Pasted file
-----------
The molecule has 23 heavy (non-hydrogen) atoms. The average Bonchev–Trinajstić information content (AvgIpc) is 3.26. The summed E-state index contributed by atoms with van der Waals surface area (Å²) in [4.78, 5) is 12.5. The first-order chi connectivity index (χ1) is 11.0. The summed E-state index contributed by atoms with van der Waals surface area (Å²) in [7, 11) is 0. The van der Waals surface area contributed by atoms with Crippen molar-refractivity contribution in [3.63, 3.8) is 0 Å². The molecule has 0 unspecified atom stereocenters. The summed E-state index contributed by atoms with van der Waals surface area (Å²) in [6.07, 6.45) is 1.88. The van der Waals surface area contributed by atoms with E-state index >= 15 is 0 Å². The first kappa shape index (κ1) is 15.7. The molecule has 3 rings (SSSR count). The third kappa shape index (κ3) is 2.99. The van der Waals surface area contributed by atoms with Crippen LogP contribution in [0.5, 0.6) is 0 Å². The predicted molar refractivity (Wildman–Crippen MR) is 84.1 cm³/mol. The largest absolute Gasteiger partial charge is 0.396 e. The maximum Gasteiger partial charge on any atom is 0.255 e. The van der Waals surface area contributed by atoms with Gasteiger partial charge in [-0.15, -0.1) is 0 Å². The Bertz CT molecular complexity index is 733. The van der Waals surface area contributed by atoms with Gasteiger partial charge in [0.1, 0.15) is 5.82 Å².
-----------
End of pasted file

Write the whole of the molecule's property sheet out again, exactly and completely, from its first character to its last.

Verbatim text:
The molecule has 23 heavy (non-hydrogen) atoms. The average Bonchev–Trinajstić information content (AvgIpc) is 3.26. The summed E-state index contributed by atoms with van der Waals surface area (Å²) in [4.78, 5) is 12.5. The first-order chi connectivity index (χ1) is 11.0. The summed E-state index contributed by atoms with van der Waals surface area (Å²) in [7, 11) is 0. The van der Waals surface area contributed by atoms with Crippen molar-refractivity contribution in [3.63, 3.8) is 0 Å². The molecule has 0 unspecified atom stereocenters. The summed E-state index contributed by atoms with van der Waals surface area (Å²) in [6.07, 6.45) is 1.88. The van der Waals surface area contributed by atoms with E-state index >= 15 is 0 Å². The first kappa shape index (κ1) is 15.7. The molecule has 3 rings (SSSR count). The third kappa shape index (κ3) is 2.99. The van der Waals surface area contributed by atoms with Crippen LogP contribution in [0.5, 0.6) is 0 Å². The predicted molar refractivity (Wildman–Crippen MR) is 84.1 cm³/mol. The largest absolute Gasteiger partial charge is 0.396 e. The maximum Gasteiger partial charge on any atom is 0.255 e. The van der Waals surface area contributed by atoms with Gasteiger partial charge in [-0.15, -0.1) is 0 Å². The Bertz CT molecular complexity index is 733. The van der Waals surface area contributed by atoms with Gasteiger partial charge in [0.1, 0.15) is 5.82 Å².